Developing intercultural communicative competence amongst young people

Submitting Institution

Birkbeck College

Unit of Assessment

Modern Languages and Linguistics

Summary Impact Type


Research Subject Area(s)

Education: Specialist Studies In Education
Language, Communication and Culture: Cultural Studies, Linguistics

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Summary of the impact

A `knowledge transfer' project, undertaken with Raleigh International (a youth and education charity), demonstrates the impact of Professor Zhu Hua's research in language and intercultural communication. The project used her research as the basis for designing and implementing a training programme and accreditation for volunteer programme managers to develop and support leadership skills, global citizenship and intercultural communicative competencies among young people. The success of the project subsequently influenced other organisations' work in intercultural communication.

Underpinning research

The research that underpins this case study comes out of Professor Zhu Hua's work, published since 2007 when she arrived at Birkbeck, in collaboration with a number of youth organizations and charities. Her research related to previous research in the Department of Applied Linguistics and Communication, on linguistic politeness, intercultural pragmatics, institutional communication and organizational discourse, sociolinguistics and multilingualism (Ref 1), and addresses issues of lingua franca communication amongst young multilingual and multicultural children (Ref 1, 2), intergenerational interaction in multilingual families (Ref 5, 6), language and identity (Ref 5) and the education of linguistically and culturally diverse children and young people in Britain (Ref 2, 3, 4, 5, 6). In particular, she has theorised the concept of `interculturality' through detailed, systematic analyses of empirical data from a hitherto under-explored context: lingua franca communication by multilingual children and young people (Ref 5).

Using data collected from diasporic families and communities (Ref 5, 6), she critically evaluated the methodological problems in studies of language and intercultural communication, and developed new ways of investigating the impact of participation of intercultural education programmes on the cross-cultural awareness and communicative competence of the young participants. She examined how intercultural differences or identities can be negotiated, affirmed or resisted through language practice. Following this line of enquiry, she investigated the role of younger or new members of communities in language socialisation and in developing their intercultural identities, and concluded that intercultural learning and the development of intercultural identities need to be explored through a language socialisation perspective.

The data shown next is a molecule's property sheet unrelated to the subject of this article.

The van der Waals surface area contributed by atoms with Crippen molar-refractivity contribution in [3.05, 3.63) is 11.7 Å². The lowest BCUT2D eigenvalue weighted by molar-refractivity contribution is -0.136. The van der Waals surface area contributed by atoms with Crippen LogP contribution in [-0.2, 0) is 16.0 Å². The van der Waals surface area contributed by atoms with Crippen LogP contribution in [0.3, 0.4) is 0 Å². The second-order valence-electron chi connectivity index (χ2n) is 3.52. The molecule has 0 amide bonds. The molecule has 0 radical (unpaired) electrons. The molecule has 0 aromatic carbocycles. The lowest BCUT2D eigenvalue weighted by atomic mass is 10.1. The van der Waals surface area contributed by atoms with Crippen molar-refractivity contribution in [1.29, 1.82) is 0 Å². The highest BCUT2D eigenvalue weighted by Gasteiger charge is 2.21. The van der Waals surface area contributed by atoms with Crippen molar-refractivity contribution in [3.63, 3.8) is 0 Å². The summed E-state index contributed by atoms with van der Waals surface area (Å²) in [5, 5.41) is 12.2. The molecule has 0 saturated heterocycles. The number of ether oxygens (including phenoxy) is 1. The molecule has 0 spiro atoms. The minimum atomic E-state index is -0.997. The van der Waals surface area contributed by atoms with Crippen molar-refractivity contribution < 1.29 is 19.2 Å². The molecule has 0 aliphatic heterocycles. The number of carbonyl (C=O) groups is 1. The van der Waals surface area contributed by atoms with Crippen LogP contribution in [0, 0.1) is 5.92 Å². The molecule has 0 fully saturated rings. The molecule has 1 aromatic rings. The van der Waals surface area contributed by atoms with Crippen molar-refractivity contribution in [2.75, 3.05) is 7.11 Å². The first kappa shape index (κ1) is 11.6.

Further research was based on field data collected by her and her project team from several international summer camps organised by CISV, a children's charity with children as young as 11 years old and young adults from over 10 countries (Ref 3, 4). Professor Zhu Hua examined strategies children used in communicating with each other when there are discrepancies in linguistic proficiencies and whether linguistic proficiency matters to children's active participation; and discussed their implications on the pedagogical rationale of educational programmes and ways of enhancing children's experience in summer camps (Ref 3). She found that the children employed a range of linguistic and interactional resources such as language alternation, clarification and repair, learning to negotiate and manage participation and to deal with tensions in group dynamics. She argued that competence is not a stable notion, but very much subject to negotiation between self and others. She also questioned the conventional ways of evaluating development of intercultural competence through questionnaires and self-reports and proposed an alternative way of measuring changes through a set of predictive and reflective ratings which is currently under further development (Ref 2).

References to the research

1. Jackson, S. (2010) Innovations in lifelong learning: critical perspectives on diversity, participation and vocational learning (edited book), London: Routledge


2. Zhu Hua, Jiang Yan and Jennifer Watson (2011) Children's perceptions of the impact of participation in an intercultural educational programme. Language and Intercultural Communication, 11(2), 143-161.